It's one of the simplest and purest joys of summertime for children: the kiddie pool. But a new study finds that danger can lurk in those gentle waters when caregivers let down their guards.
During the warmer months, on average, one child drowns every five days in a portable above-ground pool -- including those small inflatable pools filled only with a few inches of water, as well as larger portable pools that can hold as much as four feet of water, according to the study published today in the journal Pediatrics.
"Because portable pools are generally small, inexpensive and easy to use, parents often do not think about the potential dangers these pools present," said Dr. Gary Smith, director of the Center for Injury Research and Policy at Nationwide Children's Hospital in Ohio, senior author of the study.
The study looked at the circumstances around 209 drowning deaths in portable pools by children under 12, from 2001 through 2009, as compiled by the Consumer Product Safety Commission (CPSC). The majority of the deaths were children under five. And many of those can be attributed to brief lapses in supervision, while others resulted when children found ways around barriers meant to keep them safe.
Keeping children safe around pools of any size means preventing access to the water by unsupervised children, as well as constant supervision when children are in and around the water, the study says.
It takes only a couple of minutes and as little as two inches of water for a child to drown, experts say.
And for young children, Smith said, an adult presence is not enough to keep children safe. "For the really young kids, toddlers and infants, touch supervision is necessary," in which an adult is just two feet away from any child in the pool, whether in the pool or on the edge, he said.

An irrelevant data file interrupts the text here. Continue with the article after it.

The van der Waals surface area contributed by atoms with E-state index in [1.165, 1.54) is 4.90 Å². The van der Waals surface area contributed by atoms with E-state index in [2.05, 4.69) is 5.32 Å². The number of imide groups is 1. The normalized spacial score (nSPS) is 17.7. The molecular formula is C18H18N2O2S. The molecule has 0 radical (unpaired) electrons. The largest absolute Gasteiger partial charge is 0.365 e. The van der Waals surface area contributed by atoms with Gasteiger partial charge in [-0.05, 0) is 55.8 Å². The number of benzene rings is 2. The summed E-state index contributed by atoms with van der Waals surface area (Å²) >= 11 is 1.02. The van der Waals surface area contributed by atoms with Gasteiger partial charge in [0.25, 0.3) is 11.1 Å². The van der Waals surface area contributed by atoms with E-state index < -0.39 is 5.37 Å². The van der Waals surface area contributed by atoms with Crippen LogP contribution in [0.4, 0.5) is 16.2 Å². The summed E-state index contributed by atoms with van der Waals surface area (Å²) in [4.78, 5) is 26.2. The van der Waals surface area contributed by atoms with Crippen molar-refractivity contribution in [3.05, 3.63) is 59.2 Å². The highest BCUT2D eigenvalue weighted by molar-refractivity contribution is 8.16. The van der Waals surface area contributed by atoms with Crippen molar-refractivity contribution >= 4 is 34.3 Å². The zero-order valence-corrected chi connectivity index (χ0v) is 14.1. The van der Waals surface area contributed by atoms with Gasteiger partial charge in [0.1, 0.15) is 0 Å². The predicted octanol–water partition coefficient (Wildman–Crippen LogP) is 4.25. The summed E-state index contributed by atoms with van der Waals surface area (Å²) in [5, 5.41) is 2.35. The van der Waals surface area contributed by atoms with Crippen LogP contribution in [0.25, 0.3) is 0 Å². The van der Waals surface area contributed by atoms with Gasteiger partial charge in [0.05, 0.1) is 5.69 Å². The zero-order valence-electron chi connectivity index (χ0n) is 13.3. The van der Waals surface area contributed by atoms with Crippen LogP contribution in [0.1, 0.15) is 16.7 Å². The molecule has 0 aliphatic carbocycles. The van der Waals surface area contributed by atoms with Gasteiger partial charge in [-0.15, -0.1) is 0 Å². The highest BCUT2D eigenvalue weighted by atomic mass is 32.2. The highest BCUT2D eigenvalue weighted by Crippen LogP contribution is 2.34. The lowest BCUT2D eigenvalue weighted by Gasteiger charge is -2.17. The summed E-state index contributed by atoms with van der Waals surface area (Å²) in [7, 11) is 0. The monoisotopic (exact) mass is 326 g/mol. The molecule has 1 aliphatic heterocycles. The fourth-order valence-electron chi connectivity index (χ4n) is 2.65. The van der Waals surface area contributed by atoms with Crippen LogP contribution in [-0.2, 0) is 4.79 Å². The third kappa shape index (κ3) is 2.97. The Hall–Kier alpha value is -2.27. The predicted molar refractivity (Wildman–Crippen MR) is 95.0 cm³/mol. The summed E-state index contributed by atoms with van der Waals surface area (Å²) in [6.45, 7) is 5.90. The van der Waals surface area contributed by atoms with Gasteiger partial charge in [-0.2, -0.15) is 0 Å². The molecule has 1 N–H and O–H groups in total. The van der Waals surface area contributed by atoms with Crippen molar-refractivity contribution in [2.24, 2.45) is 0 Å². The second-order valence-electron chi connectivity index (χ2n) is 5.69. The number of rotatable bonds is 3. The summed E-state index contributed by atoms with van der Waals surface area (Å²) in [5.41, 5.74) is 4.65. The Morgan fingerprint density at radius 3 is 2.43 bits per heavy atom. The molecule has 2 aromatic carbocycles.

"We know that the best parent in the world can't supervise their child 100 percent of the time," Smith said. "We need to come up with additional ways to prevent injuries to children."
Andrea Gielen, who studies injuries as the director of the Johns Hopkins Center for Injury Research and Policy, said, "Parents don't know that injuries are the leading cause of death for kids in the United States," a large percentage of which are preventable.
The key to prevention of drowning deaths in portable pools is, in large part, the authors of the study said, awareness. With summer officially under way, it's a good time for parents to tune in to other warm weather dangers to keep their children safe this summer.
SUN: Cover your children in broad spectrum sunblock before going outdoors, applying it before putting clothing on. And remember to re-apply every two hours, and after going in water or sweating. The FDA will begin regulating sunblock next year. In the meantime, consumers should choose sunblock containing zinc oxide or avobenzone, according to Dr. Ari Brown, a pediatrician based in Austin, Texas, and co-author of "Baby 411" and "Toddler 411" guides.
Heat stroke is another danger on hot and humid days, particularly in the beginning of summer, before the body has had a chance to adapt to the warmer climes.
"We lose most of our body heat from evaporation," Smith said. "If you are out doing strenuous activity, you need to take frequent breaks and drink a lot of water. Heat-related illness is very serious and can come on quickly."